Attorney General Seizes Thousands Of Illegal Steroids In Local Bust

By Anne Marshall

(LOUISVILLE) -- The Kentucky Bureau of Investigations says a bust in Louisville turned up the largest seizure of illegal steroids in state history. They say it will keep thousands of drugs out of the hands of Kentucky teenagers. WAVE 3's Anne Marshall investigates.

Hard work pays off, but for a couple bucks there's an easy answer. A 2001 University of Kentucky study showed Kentucky teens are using steroids at a rate higher than the national average.

And teens can get them for as cheap as a dollar a pill, but on September 15th a drug synonymous with strength was defeated when the Kentucky Bureau of Investigations busted Advanced Pharmacy Services in Louisville, arresting its manager and a pharmacist.

Says Attorney General Greg Stumbo: "This was a hub, a shipping hub."

Stumbo says the KBI went in looking for narcotics, and seized about $350,000 worth of painkillers, but they also got 150,000 doses of illegal anabolic steroids.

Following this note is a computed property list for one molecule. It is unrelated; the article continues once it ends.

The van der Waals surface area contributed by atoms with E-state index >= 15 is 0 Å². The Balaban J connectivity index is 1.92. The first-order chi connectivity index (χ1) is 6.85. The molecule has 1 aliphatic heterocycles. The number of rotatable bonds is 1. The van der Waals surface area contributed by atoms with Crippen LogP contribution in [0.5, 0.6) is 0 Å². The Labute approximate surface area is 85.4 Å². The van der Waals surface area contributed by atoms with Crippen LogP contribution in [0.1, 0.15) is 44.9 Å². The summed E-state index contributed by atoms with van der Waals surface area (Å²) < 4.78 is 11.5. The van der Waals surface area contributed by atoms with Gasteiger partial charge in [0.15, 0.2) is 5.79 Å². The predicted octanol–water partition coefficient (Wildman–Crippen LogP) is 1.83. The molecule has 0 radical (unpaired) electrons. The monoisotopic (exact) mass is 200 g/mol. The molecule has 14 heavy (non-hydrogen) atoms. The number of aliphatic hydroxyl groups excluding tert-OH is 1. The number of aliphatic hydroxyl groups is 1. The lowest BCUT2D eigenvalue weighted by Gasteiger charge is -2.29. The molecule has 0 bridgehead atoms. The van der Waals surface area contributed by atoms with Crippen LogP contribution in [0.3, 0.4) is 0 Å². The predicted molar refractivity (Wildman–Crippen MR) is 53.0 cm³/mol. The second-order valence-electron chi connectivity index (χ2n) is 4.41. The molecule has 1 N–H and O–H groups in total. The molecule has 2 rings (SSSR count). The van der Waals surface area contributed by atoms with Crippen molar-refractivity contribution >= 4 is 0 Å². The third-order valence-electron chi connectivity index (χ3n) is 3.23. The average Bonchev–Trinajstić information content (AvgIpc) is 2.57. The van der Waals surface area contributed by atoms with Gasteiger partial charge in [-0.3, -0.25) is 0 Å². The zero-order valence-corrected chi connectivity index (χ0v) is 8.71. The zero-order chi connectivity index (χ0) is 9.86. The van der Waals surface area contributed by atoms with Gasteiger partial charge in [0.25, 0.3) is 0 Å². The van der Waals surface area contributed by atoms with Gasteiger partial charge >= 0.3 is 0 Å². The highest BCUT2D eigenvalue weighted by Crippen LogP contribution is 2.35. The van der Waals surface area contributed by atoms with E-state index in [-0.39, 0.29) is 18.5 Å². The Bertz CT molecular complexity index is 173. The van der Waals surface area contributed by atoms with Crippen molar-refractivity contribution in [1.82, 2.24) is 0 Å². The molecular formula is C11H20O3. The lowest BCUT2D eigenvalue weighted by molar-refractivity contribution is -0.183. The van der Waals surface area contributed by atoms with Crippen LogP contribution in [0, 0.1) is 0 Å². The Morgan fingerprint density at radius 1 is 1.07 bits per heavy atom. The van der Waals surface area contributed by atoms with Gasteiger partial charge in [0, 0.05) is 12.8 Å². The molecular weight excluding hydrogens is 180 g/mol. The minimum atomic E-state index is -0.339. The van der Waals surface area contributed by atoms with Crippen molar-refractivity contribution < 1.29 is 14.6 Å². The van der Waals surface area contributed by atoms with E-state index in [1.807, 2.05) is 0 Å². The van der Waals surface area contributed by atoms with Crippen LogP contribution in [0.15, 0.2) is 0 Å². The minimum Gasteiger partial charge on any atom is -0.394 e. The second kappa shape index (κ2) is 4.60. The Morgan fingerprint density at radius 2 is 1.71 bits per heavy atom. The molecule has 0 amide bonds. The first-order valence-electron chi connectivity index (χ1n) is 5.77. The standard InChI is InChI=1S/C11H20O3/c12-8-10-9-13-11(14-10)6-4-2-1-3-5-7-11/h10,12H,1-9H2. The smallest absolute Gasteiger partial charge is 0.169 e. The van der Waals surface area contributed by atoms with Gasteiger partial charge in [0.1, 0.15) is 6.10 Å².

The steroids had been ordered by a pharmacy in Florida, and Advanced Pharmacy, which had only been up and running for two days, was the distributor. It is illegal to provide steroids to anyone without a prescription, but it happens.

According to the UK study, 30 percent of 10th graders and 40 percent of 12th graders says its easy to get access to the pills.

Nick West, a football player at Frankfort's Western Hills High School, says "I don't' know anyone who ever has."

But he also says he's heard of it. "In Kentucky, high school football is so big, and teens want to be the dominant athlete."

With drugs off the street, the Attorney General's office wants to claim a victory, but admits steroids may still have the edge. "The question is how big is the problem? And the answer is we don't know," Stumbo said.

The two men arrested in this case each face several felony charges.

The illegal Internet pharmacy in Florida is still up and running, though the KBI says its part of an ongoing investigation.

The seized drugs were going to be sent all over the U.S., including Kentucky.

Online Reporter: Anne Marshall

Online Producer: Michael Dever